In this manuscript, we show that a TNF-like innate immune pathway expressed in enteroendocrine cells is co-opted by commensal bacteria in the intestine to activate expression of enteroendocrine peptides. For a further description of the work, see the BCH vector blog. Manuscript link
In this publication, we show that our sublingual vaccine platform can be engineered to constitutively synthesize the attenuated cholera toxin-based adjuvant mmCT in situ leading to boosting of the mucosal immune response.
Here Liao and colleagues describe an antigen presentation platform based on fusion of antigens to the Vibrio cholerae biofilm matrix protein RbmA with delivery in the form of a whole cell, live-attenuated vaccine. We show that fusion of the B subunit of cholera toxin (CTB) to RbmA and presentation via sublingual delivery of whole cells results in a mucosal immune response to both the V. cholerae O-antigen and CTB.
The Vibrio cholerae quorum sensing master regulator HapR represses virulence factor expression and biofilm formation at high cell density. In this manuscript, we show that V. cholerae quorum sensing decreases pathogen virulence in the model arthropod, Drosophila melanogaster. We show that this decrease in virulence can be attributed to repression of succinate uptake by HapR. Infection with a HapR mutant results in depletion of host lipid stores and host death. Dietary supplementation with succinate allows the host to retain its lipid stores, thus prolonging survival.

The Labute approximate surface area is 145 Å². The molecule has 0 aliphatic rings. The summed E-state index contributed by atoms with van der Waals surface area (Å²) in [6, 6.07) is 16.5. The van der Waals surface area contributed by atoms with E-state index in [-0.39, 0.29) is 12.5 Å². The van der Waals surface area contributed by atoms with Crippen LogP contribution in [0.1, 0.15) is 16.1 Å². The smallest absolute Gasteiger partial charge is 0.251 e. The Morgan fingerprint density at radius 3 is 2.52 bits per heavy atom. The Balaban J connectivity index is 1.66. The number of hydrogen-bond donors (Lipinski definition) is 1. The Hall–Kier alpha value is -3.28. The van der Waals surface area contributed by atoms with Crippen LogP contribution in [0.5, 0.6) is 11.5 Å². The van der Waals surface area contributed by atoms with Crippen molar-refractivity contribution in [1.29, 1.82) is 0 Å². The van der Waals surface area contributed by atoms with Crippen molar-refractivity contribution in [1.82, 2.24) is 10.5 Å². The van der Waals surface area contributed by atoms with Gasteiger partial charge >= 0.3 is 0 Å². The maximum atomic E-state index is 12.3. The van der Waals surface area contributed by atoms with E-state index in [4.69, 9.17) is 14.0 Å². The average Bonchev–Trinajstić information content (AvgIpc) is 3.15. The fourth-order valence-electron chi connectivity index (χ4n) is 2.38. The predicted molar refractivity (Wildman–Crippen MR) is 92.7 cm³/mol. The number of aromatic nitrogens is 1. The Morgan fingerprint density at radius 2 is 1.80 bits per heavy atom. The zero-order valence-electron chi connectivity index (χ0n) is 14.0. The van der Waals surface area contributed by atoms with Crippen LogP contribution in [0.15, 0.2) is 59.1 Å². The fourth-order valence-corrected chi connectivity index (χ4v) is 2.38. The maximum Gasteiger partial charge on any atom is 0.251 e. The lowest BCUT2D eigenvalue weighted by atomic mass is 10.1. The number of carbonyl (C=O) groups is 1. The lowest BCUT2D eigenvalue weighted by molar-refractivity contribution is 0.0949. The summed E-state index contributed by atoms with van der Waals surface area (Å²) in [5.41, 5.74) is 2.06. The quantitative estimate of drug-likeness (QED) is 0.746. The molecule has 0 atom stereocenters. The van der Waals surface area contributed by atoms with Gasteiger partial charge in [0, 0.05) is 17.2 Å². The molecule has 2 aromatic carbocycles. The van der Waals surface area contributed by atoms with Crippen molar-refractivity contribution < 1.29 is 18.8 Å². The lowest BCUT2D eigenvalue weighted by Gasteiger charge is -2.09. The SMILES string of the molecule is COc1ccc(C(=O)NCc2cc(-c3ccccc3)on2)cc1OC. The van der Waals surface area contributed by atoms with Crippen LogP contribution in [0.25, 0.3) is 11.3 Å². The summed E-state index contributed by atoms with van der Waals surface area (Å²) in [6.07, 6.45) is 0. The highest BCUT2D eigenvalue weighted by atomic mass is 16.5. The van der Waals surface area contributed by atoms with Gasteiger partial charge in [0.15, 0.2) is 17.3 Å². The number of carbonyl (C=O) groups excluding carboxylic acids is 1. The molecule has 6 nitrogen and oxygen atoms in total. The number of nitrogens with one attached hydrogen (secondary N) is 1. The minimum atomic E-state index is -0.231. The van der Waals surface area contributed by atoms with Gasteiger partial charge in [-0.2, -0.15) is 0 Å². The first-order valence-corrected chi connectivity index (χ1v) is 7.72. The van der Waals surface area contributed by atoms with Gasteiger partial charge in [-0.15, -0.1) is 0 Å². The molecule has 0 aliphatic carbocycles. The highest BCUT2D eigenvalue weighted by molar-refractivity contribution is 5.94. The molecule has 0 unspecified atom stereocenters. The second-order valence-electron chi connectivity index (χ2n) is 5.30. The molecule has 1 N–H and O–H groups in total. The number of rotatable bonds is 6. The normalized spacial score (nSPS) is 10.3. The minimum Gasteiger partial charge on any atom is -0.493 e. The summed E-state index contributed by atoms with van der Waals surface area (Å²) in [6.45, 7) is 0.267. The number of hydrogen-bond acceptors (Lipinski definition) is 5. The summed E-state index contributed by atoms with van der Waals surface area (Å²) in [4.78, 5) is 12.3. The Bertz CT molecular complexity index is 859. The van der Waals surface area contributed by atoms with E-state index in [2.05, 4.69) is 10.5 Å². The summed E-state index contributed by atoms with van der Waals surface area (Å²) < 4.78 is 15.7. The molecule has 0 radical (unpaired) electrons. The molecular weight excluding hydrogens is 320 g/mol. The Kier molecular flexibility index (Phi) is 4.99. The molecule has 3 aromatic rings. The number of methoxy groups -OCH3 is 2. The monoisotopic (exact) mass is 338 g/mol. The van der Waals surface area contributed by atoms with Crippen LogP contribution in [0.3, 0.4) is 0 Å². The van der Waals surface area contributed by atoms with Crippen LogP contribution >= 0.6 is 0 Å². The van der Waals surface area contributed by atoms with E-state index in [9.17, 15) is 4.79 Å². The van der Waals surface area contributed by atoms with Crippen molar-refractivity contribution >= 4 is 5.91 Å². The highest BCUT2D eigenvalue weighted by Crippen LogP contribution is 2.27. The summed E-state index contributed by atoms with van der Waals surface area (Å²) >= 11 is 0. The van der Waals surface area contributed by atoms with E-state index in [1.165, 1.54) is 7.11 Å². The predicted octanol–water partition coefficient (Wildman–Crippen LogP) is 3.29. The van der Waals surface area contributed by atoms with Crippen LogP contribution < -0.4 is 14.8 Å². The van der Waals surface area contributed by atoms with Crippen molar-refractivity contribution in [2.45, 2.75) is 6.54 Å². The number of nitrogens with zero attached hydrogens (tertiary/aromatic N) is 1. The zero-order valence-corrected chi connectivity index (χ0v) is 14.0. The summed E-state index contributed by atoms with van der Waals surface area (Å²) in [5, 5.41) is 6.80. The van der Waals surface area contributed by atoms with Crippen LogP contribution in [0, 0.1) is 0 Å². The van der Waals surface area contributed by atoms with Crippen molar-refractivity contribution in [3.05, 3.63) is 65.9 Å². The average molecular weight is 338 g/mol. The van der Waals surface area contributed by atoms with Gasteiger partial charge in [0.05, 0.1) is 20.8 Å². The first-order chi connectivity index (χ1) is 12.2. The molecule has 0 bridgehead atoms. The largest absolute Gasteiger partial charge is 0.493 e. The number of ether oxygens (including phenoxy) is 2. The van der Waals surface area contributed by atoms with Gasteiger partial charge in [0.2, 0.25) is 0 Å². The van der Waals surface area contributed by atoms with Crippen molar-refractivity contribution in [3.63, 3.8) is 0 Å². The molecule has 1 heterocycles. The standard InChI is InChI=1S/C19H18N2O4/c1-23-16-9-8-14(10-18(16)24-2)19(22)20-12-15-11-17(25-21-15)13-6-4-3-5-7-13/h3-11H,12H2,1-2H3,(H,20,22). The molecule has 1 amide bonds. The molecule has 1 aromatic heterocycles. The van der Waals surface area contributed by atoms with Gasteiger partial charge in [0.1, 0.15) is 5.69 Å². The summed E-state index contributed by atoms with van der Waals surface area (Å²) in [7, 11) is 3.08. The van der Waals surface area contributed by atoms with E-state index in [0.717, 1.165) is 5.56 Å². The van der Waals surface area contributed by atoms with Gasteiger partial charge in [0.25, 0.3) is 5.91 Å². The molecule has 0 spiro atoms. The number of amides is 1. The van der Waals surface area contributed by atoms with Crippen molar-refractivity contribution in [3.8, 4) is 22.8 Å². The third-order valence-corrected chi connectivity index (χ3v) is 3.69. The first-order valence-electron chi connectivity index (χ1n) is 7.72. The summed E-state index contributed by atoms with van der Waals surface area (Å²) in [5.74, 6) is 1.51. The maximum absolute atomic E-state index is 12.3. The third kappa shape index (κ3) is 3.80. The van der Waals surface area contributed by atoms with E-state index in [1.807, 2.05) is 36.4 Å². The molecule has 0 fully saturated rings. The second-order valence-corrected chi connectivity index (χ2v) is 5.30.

Mammalian and arthropod hosts depend on the metabolic signals generated by intestinal bacteria to maintain homeostasis. While pathogens can disrupt homeostasis by consuming these metabolic signals, our study reveals a novel role for V. cholerae quorum sensing in repressing bacterial consumption of succinate to ensure nutritional cooperation of this pathogen with its arthropod host.
Vanhove AS, Hang S, Vijayakumar V, Wong CN, Asara JM, Watnick PI.
Using the fly as a model, Audrey Vanhove and Saiyu Hang have discovered a novel virulence mechanism of intestinal pathogens in which consumption of dietary methionine sulfoxide by V. cholerae liberates host methionine sulfoxide reductase to repair oxidized host intestinal proteins required for virulence.